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As a lover of words and a person who communicates best in writing, not being able to write is terrifying. While writer’s block does not trouble me often, when it descends, it is a harsh experience I mostly loathe. I have fought against it and despaired with it to no avail.

Each bout of writer’s block handles differently; I never find that I am blocked for the same reason every time the thought of writing leaves a bad taste in my mouth. If I can, I try to take a moment or a few days to figure out why I am blocked. Underneath the prevalent disgust/feeling of failure/frustration, there is always a reason for those feelings. Perhaps someone said something discouraging or criticism nettled me, or perhaps someone else’s rousing success made me wonder what I am doing wrong, why am I even trying? Jealousy is a natural part of the journey; I feel it, but I do not let it consume me.

I do not like words like ‘avoid’. Yes, some things can be avoided but most things I would rather meet head on and resolve my dislike or fear of a thing then and there as opposed to holding on. Writer’s block cannot be avoided but it can be dealt with by a variety of creative or traditional means.

When writer’s block strikes, I am usually fed up with writing and do not want anything to do with it. However, it is a useful steppingstone up to come across creative and innovative ways other writers have overcome their block.

I have been feeling a bit blocked up lately in terms of inspiration and focus, so today I thought I would find one more reason to write by sharing how I handle writer’s block with a mix of traditional but mostly strange and creative techniques.  

  • Write about writer’s block. Nothing is more helpful than writing about something you hate or want to be rid of. Most people do this in a personal journal or diary for their innermost feelings, but you could express yourself in a short story or a poem as well. Write about how being blocked up makes you feel. You may not be writing what you want to write, but you will be powering up by writing.

Related: 4 Tips to Help You Write Better Poetry + resources

  • Try a different pen. If you are like me and you write by hand, try writing with a ballpoint pen as opposed to a rollerball pen or vice versa. If you have a quill or ink-dip pen, you might even try that.
  • Read a bad or controversial book. There is always a book circulating where common opinion is that it is bad. Controversially, there are also books that spark massive discussion and beating of the dead horse over tender points within the writing. I find reading a book against something I believe in is a great way to get my argumentative thoughts flowing in ink. Reading a bad book also sparks my confidence and tells me I can write well. This kind of inspiration is the inspiration that drives writer’s block out!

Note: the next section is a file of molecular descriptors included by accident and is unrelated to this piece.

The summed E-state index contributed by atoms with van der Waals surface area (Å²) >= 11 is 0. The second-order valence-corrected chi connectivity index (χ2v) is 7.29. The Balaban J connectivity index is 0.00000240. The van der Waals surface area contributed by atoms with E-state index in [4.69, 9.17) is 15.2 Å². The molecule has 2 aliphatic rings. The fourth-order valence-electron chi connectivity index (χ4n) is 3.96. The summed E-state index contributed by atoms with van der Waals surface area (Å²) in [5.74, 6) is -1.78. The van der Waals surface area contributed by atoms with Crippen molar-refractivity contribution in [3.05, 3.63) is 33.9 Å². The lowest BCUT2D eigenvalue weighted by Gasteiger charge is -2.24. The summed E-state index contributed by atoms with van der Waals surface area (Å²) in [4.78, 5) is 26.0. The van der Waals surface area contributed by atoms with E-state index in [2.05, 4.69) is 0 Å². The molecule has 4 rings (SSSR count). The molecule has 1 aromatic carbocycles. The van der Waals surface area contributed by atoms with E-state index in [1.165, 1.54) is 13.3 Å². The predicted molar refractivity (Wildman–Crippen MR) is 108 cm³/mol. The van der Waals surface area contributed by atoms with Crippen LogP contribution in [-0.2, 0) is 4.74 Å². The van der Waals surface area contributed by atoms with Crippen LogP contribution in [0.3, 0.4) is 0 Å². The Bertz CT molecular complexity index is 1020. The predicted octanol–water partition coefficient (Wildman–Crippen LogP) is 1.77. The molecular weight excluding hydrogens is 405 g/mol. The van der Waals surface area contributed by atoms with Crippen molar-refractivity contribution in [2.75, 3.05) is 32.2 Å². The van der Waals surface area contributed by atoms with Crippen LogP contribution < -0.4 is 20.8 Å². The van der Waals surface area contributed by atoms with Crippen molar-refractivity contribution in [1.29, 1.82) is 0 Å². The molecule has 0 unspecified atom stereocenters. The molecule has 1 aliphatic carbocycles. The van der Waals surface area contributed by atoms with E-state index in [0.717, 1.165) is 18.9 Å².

• Watch a bad or controversial film or show. If you are more of a movie person, watch a poorly made love it/hate it film or show!
  • Try something new. There is nothing like writing a mystery story if you normally write fantasy to get the words flowing, or delving into prose if you normally go in for poetry. Experiment in words and see if anything clicks. You will not be worse off than where you started out.
  • Read gossip magazines shamelessly. I do not think much of the gossip magazines that tantalize you at the grocery store checkouts; the English rightfully call them ‘rags’ but reading something as poorly written and ridiculous as the stories in the magazines is a great way to get your writing juices flowing again, if only in outrage.
  • Shamelessly plagiarize. Take a great story premise by another author that fails in its delivery and write it your way. Make it as you wanted to read it. Obviously, this writing should be for your eyes alone unless you share it appropriately labeled as fan fiction.
  • Doodle endlessly. Pass time by doodling! I doddle in the margins of my notebooks and scan headlines and book titles for passing inspiration.
  • Get creative. Forget about your writer’s block by moving away from writing altogether! In the absence of words, I sing, dance, and cook. I do not seek distraction, just something to pass the time. Music and board games, films, and books are also good creative fillers.
  • Wallow in self-pity. If all else fails, there is nothing like a good moan. If you have someone so supportive as to listen to you wail and possibly gripe, do it. You will feel better. If the conversation does go in a more wholesome direction, do not be afraid to follow it. There is a healthy amount of self-pity and then there is an unhealthy amount of self-pity. Know the difference.

Eventually a little something will pique your interest and the words will begin to flow again. Writer’s block is not the drying of a well; it is merely a lull that soon begins to swell again.

How do you deal with writer’s block? Share your favorite technique to overcome it below!

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